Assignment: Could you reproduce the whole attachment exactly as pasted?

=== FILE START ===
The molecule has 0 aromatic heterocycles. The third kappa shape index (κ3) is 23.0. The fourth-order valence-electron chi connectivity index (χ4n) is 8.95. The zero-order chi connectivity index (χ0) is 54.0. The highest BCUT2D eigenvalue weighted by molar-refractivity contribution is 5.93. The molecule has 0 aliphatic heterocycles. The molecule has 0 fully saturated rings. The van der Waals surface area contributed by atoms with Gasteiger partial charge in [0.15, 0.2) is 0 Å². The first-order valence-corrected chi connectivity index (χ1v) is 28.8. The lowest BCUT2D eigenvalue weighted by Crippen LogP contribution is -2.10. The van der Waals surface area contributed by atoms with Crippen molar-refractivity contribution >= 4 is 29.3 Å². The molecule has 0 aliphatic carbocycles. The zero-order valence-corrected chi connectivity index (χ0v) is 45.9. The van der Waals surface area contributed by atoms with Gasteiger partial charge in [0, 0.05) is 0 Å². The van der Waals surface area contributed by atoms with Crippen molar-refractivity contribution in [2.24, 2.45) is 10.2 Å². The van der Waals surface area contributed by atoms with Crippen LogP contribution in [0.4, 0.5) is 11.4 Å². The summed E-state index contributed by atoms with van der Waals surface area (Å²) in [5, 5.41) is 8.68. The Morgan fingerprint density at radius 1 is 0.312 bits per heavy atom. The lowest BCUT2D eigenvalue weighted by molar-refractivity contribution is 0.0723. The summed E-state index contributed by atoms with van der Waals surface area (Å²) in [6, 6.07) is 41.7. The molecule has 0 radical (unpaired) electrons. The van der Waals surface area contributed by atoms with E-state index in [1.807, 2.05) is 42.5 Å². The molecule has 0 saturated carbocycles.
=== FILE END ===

The molecule has 0 aromatic heterocycles. The third kappa shape index (κ3) is 23.0. The fourth-order valence-electron chi connectivity index (χ4n) is 8.95. The zero-order chi connectivity index (χ0) is 54.0. The highest BCUT2D eigenvalue weighted by molar-refractivity contribution is 5.93. The molecule has 0 aliphatic heterocycles. The molecule has 0 fully saturated rings. The van der Waals surface area contributed by atoms with Gasteiger partial charge in [0.15, 0.2) is 0 Å². The first-order valence-corrected chi connectivity index (χ1v) is 28.8. The lowest BCUT2D eigenvalue weighted by Crippen LogP contribution is -2.10. The van der Waals surface area contributed by atoms with Crippen molar-refractivity contribution >= 4 is 29.3 Å². The molecule has 0 aliphatic carbocycles. The zero-order valence-corrected chi connectivity index (χ0v) is 45.9. The van der Waals surface area contributed by atoms with Gasteiger partial charge in [0, 0.05) is 0 Å². The van der Waals surface area contributed by atoms with Crippen molar-refractivity contribution in [2.24, 2.45) is 10.2 Å². The van der Waals surface area contributed by atoms with Crippen LogP contribution in [0.4, 0.5) is 11.4 Å². The summed E-state index contributed by atoms with van der Waals surface area (Å²) in [5, 5.41) is 8.68. The Morgan fingerprint density at radius 1 is 0.312 bits per heavy atom. The lowest BCUT2D eigenvalue weighted by molar-refractivity contribution is 0.0723. The summed E-state index contributed by atoms with van der Waals surface area (Å²) in [6, 6.07) is 41.7. The molecule has 0 radical (unpaired) electrons. The van der Waals surface area contributed by atoms with E-state index in [1.807, 2.05) is 42.5 Å². The molecule has 0 saturated carbocycles.